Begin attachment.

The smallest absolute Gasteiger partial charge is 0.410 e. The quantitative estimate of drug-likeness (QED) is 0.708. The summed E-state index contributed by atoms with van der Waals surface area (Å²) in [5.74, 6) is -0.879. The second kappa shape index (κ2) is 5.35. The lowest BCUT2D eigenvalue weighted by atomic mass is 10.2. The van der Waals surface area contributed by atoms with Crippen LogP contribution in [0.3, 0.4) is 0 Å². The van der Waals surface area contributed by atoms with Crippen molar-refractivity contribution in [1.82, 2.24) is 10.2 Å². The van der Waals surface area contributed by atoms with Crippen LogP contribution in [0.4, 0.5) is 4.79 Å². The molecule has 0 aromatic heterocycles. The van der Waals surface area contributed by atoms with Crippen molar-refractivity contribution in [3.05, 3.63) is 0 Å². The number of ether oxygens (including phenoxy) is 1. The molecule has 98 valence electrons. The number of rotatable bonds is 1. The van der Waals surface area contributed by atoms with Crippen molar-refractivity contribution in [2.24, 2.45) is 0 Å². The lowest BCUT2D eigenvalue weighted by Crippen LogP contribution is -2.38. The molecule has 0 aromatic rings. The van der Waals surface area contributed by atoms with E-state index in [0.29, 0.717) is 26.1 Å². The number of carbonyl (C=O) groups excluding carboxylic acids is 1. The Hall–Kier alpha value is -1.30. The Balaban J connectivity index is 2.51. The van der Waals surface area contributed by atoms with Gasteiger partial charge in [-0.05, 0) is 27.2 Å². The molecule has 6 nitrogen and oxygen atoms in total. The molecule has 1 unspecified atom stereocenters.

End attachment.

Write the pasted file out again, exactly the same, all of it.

The smallest absolute Gasteiger partial charge is 0.410 e. The quantitative estimate of drug-likeness (QED) is 0.708. The summed E-state index contributed by atoms with van der Waals surface area (Å²) in [5.74, 6) is -0.879. The second kappa shape index (κ2) is 5.35. The lowest BCUT2D eigenvalue weighted by atomic mass is 10.2. The van der Waals surface area contributed by atoms with Crippen LogP contribution in [0.3, 0.4) is 0 Å². The van der Waals surface area contributed by atoms with Crippen molar-refractivity contribution in [1.82, 2.24) is 10.2 Å². The van der Waals surface area contributed by atoms with Crippen LogP contribution in [0.4, 0.5) is 4.79 Å². The molecule has 0 aromatic heterocycles. The van der Waals surface area contributed by atoms with Crippen molar-refractivity contribution in [3.05, 3.63) is 0 Å². The number of ether oxygens (including phenoxy) is 1. The molecule has 98 valence electrons. The number of rotatable bonds is 1. The van der Waals surface area contributed by atoms with Crippen molar-refractivity contribution in [2.24, 2.45) is 0 Å². The lowest BCUT2D eigenvalue weighted by Crippen LogP contribution is -2.38. The molecule has 0 aromatic rings. The van der Waals surface area contributed by atoms with E-state index in [0.29, 0.717) is 26.1 Å². The number of carbonyl (C=O) groups excluding carboxylic acids is 1. The Hall–Kier alpha value is -1.30. The Balaban J connectivity index is 2.51. The van der Waals surface area contributed by atoms with Gasteiger partial charge in [-0.05, 0) is 27.2 Å². The molecule has 6 nitrogen and oxygen atoms in total. The molecule has 1 unspecified atom stereocenters.